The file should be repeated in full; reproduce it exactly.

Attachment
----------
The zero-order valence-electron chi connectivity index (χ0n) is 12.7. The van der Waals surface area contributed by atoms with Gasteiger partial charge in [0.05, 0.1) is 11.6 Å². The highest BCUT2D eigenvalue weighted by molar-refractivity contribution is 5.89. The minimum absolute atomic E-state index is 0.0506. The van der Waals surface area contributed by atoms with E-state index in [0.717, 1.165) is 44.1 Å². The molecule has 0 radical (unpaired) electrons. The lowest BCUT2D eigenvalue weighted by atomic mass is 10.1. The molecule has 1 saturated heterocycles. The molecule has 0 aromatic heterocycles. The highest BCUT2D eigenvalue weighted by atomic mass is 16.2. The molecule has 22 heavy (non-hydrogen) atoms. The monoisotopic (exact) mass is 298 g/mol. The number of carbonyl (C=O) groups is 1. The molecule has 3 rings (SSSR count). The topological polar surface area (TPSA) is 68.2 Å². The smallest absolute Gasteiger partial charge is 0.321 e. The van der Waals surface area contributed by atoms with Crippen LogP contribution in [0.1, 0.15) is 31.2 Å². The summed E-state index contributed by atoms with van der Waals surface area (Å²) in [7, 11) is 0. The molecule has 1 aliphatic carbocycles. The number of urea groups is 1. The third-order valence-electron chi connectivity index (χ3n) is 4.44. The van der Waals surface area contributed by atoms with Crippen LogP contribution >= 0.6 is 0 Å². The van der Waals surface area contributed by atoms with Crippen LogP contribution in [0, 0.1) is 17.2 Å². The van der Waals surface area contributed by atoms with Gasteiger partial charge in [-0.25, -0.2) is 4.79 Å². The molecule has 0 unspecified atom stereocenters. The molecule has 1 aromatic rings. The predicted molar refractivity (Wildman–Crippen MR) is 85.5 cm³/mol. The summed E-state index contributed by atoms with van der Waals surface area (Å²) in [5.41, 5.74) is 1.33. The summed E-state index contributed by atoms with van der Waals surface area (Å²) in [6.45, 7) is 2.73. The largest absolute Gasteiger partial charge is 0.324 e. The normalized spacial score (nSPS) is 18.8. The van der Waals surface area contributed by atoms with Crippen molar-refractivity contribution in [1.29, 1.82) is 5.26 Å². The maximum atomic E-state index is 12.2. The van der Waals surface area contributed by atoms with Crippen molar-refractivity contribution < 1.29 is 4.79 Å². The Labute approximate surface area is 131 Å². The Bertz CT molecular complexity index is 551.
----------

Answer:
The zero-order valence-electron chi connectivity index (χ0n) is 12.7. The van der Waals surface area contributed by atoms with Gasteiger partial charge in [0.05, 0.1) is 11.6 Å². The highest BCUT2D eigenvalue weighted by molar-refractivity contribution is 5.89. The minimum absolute atomic E-state index is 0.0506. The van der Waals surface area contributed by atoms with E-state index in [0.717, 1.165) is 44.1 Å². The molecule has 0 radical (unpaired) electrons. The lowest BCUT2D eigenvalue weighted by atomic mass is 10.1. The molecule has 1 saturated heterocycles. The molecule has 0 aromatic heterocycles. The highest BCUT2D eigenvalue weighted by atomic mass is 16.2. The molecule has 22 heavy (non-hydrogen) atoms. The monoisotopic (exact) mass is 298 g/mol. The number of carbonyl (C=O) groups is 1. The molecule has 3 rings (SSSR count). The topological polar surface area (TPSA) is 68.2 Å². The smallest absolute Gasteiger partial charge is 0.321 e. The van der Waals surface area contributed by atoms with Crippen LogP contribution in [0.1, 0.15) is 31.2 Å². The summed E-state index contributed by atoms with van der Waals surface area (Å²) in [7, 11) is 0. The molecule has 1 aliphatic carbocycles. The number of urea groups is 1. The third-order valence-electron chi connectivity index (χ3n) is 4.44. The van der Waals surface area contributed by atoms with Crippen LogP contribution >= 0.6 is 0 Å². The van der Waals surface area contributed by atoms with Crippen LogP contribution in [0, 0.1) is 17.2 Å². The van der Waals surface area contributed by atoms with Gasteiger partial charge in [-0.25, -0.2) is 4.79 Å². The molecule has 0 unspecified atom stereocenters. The molecule has 1 aromatic rings. The predicted molar refractivity (Wildman–Crippen MR) is 85.5 cm³/mol. The summed E-state index contributed by atoms with van der Waals surface area (Å²) in [5.41, 5.74) is 1.33. The summed E-state index contributed by atoms with van der Waals surface area (Å²) in [6.45, 7) is 2.73. The largest absolute Gasteiger partial charge is 0.324 e. The normalized spacial score (nSPS) is 18.8. The van der Waals surface area contributed by atoms with Crippen molar-refractivity contribution in [1.29, 1.82) is 5.26 Å². The maximum atomic E-state index is 12.2. The van der Waals surface area contributed by atoms with Crippen molar-refractivity contribution < 1.29 is 4.79 Å². The Labute approximate surface area is 131 Å². The Bertz CT molecular complexity index is 551.